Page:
fortune. As it was, he realized that he must get money 
first—considerable money in a small way—before he 
could do these things. It set his mind to running on 
money chances, and thereafter he was keenly on the 
alert for anything which might show a quick, clear, easy 
profit. A quick, clear, easy profit—that was the thing 
he wanted. And how was he to get it? 
It was in this year, or a little earlier, that he began to 
take a keen interest in girls. He had from the first 
showed a shrewd eye for the beautiful; and, being good- 
looking and magnetic himself, it was not hard for him to 
attract the sympathetic interest of those in whom he was 
interested. A ten-year-old girl, Patience Barlow, who 
lived a number of doors from him up the street, was the 
first to attract his attention or to be attracted by him. 
Black hair and snapping black eyes were her portion,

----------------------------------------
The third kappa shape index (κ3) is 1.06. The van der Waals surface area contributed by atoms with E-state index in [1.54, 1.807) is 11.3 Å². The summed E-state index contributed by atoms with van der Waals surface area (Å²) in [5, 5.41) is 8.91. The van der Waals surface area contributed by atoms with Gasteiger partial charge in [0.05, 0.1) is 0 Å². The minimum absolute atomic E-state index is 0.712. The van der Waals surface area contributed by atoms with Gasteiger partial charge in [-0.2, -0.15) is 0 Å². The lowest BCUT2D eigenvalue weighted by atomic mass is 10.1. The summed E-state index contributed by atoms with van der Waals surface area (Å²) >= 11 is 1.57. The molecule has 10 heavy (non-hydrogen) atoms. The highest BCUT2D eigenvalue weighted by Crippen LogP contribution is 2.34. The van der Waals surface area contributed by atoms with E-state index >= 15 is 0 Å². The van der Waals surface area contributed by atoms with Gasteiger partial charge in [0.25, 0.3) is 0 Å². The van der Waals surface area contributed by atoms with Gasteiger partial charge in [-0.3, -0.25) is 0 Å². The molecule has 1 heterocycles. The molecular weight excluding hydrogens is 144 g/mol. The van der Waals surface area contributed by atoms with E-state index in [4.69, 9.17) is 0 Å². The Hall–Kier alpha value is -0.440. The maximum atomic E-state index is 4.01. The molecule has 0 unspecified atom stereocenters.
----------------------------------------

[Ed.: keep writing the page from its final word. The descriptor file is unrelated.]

with pretty pigtails down her back, and dainty feet and 
ankles to match a dainty figure. She was a Quakeress, 
the daughter of Quaker parents, wearing a demure little 
bonnet; but that made no odds. Her disposition was 
vivacious; and she liked this self-reliant, self-sufficient, 
straight-spoken boy who lived in her street. He had such 
clear, non-committal, and yet dancing eyes. Their first 
encounter was lost in a maze of mere passings to and 
fro—he could not have said when; but one day, after an 
exchange of glances from time to time, he said, with a 
smile and the courage that was innate in him (she was 
passing him in the same direction at the time): 
" You live up my way, don't you?" 
"Yes," she replied, a little flustered—this last mani- 
fested in a nervous swinging of her school-book bag- 
" I live at number one forty-one." 
" I know the house," he said. "I've seen you go in 
there. You go to the same school my sister does, don't 
you? Aren't you Patience Barlow?" 
He had heard some of the boys speak her name. 
"Yes. How do you know?"